Solar Dyeing

2016-05-11 12.22.13 It started so simply.  A few mason jars, filled with warm water, some dye and put out in the sun.  Then I added a dark metal pan for the base.  And stacked up some paving stones to make a wind shelter.  And aluminum foil for a collector & solar oven v.1 was born.

When it was warm & sunny, the set up gave good results.

2016-05-12 14.22.2420160512_143343

But when the wind picked up or the temps dropped, it didn’t.  (sorry- no picture of the sad yarn.  I threw more dye on it & put it on the stove right away)

Solar Oven v.2 was a black plastic storage bin, foil and a dry cleaner bag for a seal to trap the heat.  The wind took it apart before it ever had a chance.  Also, it seemed like the outside box was nice & hot, but the inside stayed cold.  Not enough light collection into the center.

Which led to some websites on designs for solar ovens.  I decided simple & durable were my main project guidelines.  Cheap would be nice too 🙂

Here are the pics of Solar Oven v.3 in progress.  It’s made out of basic pressure treated lumber & assembled using a circular saw, drill with bits & a screw driver attachment.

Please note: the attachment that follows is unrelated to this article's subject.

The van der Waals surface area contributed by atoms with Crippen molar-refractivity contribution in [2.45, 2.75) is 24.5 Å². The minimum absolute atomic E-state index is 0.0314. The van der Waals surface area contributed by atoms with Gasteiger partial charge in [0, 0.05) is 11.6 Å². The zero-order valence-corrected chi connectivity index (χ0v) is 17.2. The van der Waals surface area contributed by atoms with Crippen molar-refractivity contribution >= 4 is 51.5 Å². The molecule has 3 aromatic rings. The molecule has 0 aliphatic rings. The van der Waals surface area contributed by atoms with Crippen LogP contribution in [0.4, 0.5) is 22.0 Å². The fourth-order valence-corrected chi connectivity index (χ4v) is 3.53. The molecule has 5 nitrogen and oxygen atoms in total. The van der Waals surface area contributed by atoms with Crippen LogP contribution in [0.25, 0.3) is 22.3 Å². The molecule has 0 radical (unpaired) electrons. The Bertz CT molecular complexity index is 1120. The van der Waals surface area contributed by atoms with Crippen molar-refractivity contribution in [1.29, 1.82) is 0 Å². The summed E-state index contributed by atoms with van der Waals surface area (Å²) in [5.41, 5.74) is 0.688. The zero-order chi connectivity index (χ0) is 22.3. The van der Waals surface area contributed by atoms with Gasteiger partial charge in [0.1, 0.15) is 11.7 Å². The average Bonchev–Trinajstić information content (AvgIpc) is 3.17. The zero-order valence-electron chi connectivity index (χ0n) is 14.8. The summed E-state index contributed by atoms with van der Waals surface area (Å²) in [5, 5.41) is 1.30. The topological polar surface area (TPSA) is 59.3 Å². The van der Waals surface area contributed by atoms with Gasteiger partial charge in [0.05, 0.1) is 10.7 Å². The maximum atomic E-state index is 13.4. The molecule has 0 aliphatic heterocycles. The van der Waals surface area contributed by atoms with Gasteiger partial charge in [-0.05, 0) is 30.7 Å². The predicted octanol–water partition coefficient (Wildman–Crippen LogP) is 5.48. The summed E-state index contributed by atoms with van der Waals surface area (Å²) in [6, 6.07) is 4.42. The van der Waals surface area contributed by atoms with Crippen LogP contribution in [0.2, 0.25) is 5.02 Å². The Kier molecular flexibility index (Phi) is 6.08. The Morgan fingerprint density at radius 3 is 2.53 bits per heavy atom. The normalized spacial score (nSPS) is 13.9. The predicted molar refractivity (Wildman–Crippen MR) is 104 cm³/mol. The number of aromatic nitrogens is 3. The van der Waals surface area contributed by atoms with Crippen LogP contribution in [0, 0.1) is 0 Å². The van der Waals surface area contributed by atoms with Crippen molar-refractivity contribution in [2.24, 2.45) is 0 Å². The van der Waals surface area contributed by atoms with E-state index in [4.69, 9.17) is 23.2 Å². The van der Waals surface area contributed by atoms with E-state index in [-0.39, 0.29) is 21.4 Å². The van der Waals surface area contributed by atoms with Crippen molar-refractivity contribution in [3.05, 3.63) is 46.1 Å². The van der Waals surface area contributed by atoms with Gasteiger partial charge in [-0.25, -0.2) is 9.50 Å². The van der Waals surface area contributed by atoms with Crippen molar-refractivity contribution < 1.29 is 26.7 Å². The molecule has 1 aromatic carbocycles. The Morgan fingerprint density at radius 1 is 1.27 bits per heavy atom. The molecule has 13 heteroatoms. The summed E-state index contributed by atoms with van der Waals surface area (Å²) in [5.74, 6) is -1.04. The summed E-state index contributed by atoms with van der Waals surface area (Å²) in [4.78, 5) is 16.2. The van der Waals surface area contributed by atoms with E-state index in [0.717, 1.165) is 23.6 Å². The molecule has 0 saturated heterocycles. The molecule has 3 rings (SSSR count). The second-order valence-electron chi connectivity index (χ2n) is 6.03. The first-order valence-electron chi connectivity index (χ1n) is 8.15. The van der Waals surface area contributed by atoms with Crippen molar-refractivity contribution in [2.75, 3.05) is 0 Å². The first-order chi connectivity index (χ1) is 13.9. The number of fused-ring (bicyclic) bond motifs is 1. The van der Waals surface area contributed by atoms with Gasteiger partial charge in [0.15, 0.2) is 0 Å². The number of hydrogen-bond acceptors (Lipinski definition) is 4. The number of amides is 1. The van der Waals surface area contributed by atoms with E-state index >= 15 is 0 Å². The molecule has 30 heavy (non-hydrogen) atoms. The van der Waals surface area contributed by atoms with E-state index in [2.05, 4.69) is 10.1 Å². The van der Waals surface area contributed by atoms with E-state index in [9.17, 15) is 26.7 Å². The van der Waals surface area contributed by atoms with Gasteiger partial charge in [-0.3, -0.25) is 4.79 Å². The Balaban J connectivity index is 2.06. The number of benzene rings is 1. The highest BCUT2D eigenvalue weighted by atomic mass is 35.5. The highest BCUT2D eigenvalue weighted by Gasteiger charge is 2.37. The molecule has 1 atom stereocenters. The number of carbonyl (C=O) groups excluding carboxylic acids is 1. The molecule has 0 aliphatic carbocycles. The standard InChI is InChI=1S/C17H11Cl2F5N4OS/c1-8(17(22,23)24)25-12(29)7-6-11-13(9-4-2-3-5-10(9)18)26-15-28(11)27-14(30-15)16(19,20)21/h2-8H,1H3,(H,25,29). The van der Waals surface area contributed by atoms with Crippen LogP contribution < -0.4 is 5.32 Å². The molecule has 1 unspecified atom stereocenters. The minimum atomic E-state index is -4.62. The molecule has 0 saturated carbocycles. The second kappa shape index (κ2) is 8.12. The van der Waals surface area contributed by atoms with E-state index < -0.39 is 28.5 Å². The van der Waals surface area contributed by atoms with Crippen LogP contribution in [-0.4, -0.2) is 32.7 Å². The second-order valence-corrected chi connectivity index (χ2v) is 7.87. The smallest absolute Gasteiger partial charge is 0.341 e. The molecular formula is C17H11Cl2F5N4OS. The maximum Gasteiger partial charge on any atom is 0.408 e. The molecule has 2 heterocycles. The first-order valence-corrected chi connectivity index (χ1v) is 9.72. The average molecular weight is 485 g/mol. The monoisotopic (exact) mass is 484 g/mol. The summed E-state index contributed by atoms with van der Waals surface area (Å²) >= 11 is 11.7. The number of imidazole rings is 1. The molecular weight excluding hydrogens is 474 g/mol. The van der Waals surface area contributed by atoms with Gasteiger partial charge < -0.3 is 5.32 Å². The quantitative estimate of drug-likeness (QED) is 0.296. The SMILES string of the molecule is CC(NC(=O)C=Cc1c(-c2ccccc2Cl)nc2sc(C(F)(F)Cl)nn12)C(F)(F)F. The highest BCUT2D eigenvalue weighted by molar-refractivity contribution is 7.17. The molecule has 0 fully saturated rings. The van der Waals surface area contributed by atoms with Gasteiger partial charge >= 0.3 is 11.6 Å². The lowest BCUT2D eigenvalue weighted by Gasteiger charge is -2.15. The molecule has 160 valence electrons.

The lid is a simple piece of plexiglass that was precut to 30 x 36″ and supported by some 1 x 2 strips. It sits inside the box on rails to make a nice tight fit.


The day I got the wonderful idea to build a solar over, it was 68F and sunny.  The day we started building, it was 41F & raining.  Below are my not-approved for work gloves that I threw on when things got ridiculously cold!


We’re ready for spray painting things black, but we need the temps to climb first.

There may be too much space inside the oven for it to heat well. If so, I’ve got the start of a wonderful garden box!

More updates shortly.


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